Usually, I read travel memoirs or stories about what it was like to live in a country during a certain time period. For some reason, all of the books on my list didn’t appeal. I stumbled across A House in the Sky by Amanda Lindhout on a blog listing the best female travel memoirs, though this story only starts out as a travel memoir. I recently talked to another woman about how easy it is to relax too much when traveling. You hear horror story after horror story of all the things that can go wrong as a woman in another country. Then, when you arrive and none of it is true, you feel invincible. I imagine that’s a little how Amanda felt at the beginning of her journey.
A House in the Sky is a memoir about Amanda, a young Canadian woman, who decides to save up all of her money to travel the world. Every time her bank account dries up, she heads back home to work in high end restaurants earning as many tips as she can for her next trip. She decides to push herself to the limits by choosing bolder and bolder countries to visit. After enjoying Pakistan post 9/11, she decides to visit Afghanistan believing that nothing will go wrong. Soon she ends up working as a freelance writer, photographer, and reporter covering the war. After gaining little momentum in Afghanistan, she decides to double down and visit a place with little competition and lots of stories to be told. She heads to Somalia.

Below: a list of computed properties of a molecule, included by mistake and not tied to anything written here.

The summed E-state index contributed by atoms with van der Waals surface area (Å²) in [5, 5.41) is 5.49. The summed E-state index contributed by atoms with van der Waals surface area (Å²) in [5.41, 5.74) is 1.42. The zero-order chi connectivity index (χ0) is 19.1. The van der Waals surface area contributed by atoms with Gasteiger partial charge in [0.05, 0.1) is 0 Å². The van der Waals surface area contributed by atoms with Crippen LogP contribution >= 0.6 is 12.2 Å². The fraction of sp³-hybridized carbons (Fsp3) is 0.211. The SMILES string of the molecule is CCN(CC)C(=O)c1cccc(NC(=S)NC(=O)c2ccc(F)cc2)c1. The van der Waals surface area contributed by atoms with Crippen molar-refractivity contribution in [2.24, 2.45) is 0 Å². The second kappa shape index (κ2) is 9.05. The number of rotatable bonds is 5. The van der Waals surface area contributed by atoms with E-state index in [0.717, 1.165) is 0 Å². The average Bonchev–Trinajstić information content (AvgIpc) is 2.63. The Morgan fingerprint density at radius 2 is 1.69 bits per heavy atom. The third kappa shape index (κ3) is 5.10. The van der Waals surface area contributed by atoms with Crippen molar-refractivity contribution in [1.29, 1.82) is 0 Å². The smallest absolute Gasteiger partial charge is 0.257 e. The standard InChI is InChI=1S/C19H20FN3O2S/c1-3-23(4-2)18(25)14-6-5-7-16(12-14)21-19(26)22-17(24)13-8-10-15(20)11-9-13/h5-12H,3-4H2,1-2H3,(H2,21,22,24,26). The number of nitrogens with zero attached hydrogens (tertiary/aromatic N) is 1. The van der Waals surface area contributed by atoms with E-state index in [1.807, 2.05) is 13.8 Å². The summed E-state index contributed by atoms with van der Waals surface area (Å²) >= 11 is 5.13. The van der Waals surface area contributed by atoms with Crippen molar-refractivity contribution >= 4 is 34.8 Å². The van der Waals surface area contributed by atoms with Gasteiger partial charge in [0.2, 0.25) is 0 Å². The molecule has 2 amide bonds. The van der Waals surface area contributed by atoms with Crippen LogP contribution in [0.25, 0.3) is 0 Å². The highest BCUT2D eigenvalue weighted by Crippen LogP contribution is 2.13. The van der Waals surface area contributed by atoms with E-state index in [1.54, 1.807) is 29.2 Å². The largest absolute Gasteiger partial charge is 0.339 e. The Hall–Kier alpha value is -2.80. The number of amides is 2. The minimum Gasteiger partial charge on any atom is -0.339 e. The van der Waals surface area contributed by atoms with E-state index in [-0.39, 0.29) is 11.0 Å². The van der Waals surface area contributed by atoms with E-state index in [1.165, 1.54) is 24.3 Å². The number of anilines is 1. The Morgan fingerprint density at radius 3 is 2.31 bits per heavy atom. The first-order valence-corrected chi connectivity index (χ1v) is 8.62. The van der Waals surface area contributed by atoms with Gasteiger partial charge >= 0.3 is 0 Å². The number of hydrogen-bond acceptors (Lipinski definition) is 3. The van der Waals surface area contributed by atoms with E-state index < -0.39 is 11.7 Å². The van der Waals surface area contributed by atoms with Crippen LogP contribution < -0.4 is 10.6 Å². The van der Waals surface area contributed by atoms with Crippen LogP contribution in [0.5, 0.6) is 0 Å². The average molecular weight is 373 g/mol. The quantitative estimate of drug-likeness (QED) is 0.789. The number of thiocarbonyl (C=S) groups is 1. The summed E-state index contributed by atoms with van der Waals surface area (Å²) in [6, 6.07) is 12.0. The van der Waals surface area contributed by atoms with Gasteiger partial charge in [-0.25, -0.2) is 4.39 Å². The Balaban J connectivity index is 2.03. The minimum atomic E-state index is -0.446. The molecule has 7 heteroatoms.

“Here is the rule of proximity: You get to one place, and it becomes impossible, basically, not to start looking at whatever else is nearby. Climb to the top of one mountain, and you see the whole range. If you make it as far as Cambodia, what’s keeping you from Malaysia? From Malaysia, it’s just a little hop to Indonesia, and onward from there. For a while, the world for me was like a set of monkey bars.”
After just a short time, her and her ex-boyfriend/coworker get kidnapped for ransom. I wasn’t familiar with her story prior to reading the book, so I had no idea how it ended. Obviously, I knew she’d be set free, but I really had no idea how long she’d be held hostage or what she would go through. Her story is often suspenseful, at times terrifying, and horrifyingly sad. I cried when she gets the chance to speak to her mom on the phone. I wanted to throw up when she was tortured or abused. It’s written brilliantly and makes you feel like you’re right there next to her. You want to reach through the pages to give her a hug, to tell her, “You’ll be okay.”
Somehow, she manages to use everything she’s ever learned in her reporting to manipulate her captors. She decides to convert to a Muslim and reads the Koran, which tells her every rule that her captors must follow. She describes it as their user manual. When they nearly starve her, she realizes that if she fasts for a day, they have to give her dates and bread to break the fast. She uses long greetings, which must be repeated back out of respect in order to slow down her captors when they storm into her room.
On top of being cunningly smart in the most hostile environment, she learns to let go of regrets and most of all forgive. She forgives Nigel (her ex-boyfriend) when he blames her for an escape attempt that was his idea. She even forgives her captors, knowing that their past has been filled with war, death, and hatred. At one point she has an out of body experience while being beaten. “What I saw was three people suffering, the tortured and the torturers alike.” Most importantly though, she forgives herself.
This is definitely a must read for anyone who has been on the road for a while. I think we all get a little too comfortable when nothing has gone wrong for a long period of time. This book reminds you to appreciate everything you have and not to take safety for granted.
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